Depending on patient history and examination, other tests may be ordered like
- Glycosylated hemoglobin (HbA1C) to check hyperglycemic control in diabetes. Hyperglycemia can cause nonenzymatic collagen glycosylation, which can lead to laxity in ligaments and unstable joints.
- Levels of alkaline phosphatase, calcium, phosphorus, and parathyroid hormone can help the physician to identify bone diseases, such as Paget disease.
- Hypercalcemia may be indicative of cancer or metastases.
- Vitamin B12/folate deficiency could suggest peripheral neuropathy or chronic alcoholism.
- Liver function tests/coagulation studies may be done in chronic alcoholism.
- Rapid plasma reagin/fluorescent treponemal antibody – absorption tests aid in the diagnosis of syphilis.Diagnostic Procedures
Other diagnostic procedures like lumbar puncture [when rapid plasma reagin test is positive], bone probe, infrared dermal thermometry [for skin temperature assessment] and synovial biopsy may be done if required to reach at the diagnosis.
Xrays help to confirm and stage disease and tell whether the disease is active. Osteopenia, periarticular fragmentation of bone, subluxations, dislocations, and fractures are usual finding in x-ray of Charcot joint depending on the destruction of the joint.
A bone scan can assist in differentiating between Charcot arthropathy and osteomyelitis.
Magnetic resonance imaging allows for anatomic imaging of the area. It also may help to distinguish between osteomyelitis and Charcot arthropathy.
Doppler ultrasound is used to rule out deep venous thrombosis.
Treatment of Charcot arthropathy is primarily nonoperative.
Immobilization and reduction of stress is the mainstay of treatment. Immobilization usually is accomplished by cast application which is checked periodically for fit and effectiveness. Casting usually is necessary for 3-6 months. if casts are not suitable for any reason metal braces and orthoses may also be used.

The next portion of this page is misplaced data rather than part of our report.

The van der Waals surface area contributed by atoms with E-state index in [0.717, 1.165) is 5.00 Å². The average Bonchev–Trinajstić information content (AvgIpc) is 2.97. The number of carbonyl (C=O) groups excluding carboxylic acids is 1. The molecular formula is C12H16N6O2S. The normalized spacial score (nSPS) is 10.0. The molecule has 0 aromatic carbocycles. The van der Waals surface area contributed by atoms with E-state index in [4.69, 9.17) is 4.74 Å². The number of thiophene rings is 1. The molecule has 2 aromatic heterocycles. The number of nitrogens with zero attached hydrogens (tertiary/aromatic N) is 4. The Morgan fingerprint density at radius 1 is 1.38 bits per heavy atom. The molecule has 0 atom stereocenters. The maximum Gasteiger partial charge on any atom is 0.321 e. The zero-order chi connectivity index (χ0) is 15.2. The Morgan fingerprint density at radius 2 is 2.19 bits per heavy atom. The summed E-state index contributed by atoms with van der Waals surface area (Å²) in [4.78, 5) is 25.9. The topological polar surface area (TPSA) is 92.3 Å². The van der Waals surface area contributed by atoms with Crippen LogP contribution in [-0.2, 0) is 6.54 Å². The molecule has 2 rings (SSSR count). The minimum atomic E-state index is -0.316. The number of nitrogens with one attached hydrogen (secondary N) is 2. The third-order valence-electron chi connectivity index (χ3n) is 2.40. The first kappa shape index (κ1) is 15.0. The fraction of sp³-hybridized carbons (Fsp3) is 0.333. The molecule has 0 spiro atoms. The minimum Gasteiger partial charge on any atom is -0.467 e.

Xrays are done approximately every month to evaluate progress. Immobilization is discontinued based on clinical, radiographic, and dermal thermometric signs of quiescence.
Patients are asked to reduce stress by remaining nonweight bearing or partial weight bearing with crutches or walker.
After the removal of the cast lifelong protection of the involved limb is desired. Patients should wear a brace to protect the foot. A rocker-bottom sole can be used in presence of an ulcer. Plastazote inserts can be used for insensate feet.
The total healing process typically takes 1-2 years. Patients should prevent further injury, note rise in temperature, examine the oints and limb daily, report trauma.
The major contraindication to surgery is active inflammation. Studies have shown less favorable outcomes when surgery is performed on an acute joint.
Nondisplaced fractures, destroyed joints, destroyed bones, deformities like rocker bottom foot or clubfoot may require surgical treatment which may include removal of bony prominence, osteotomy, arthrodesis, screw and plate fixation, open reduction and internal fixation, reconstructive surgery, fusion with Achilles tendon lengthening, autologous bone grafting, and amputation.
The choice of procedure is guided by the involvement of the joint and severity of destruction.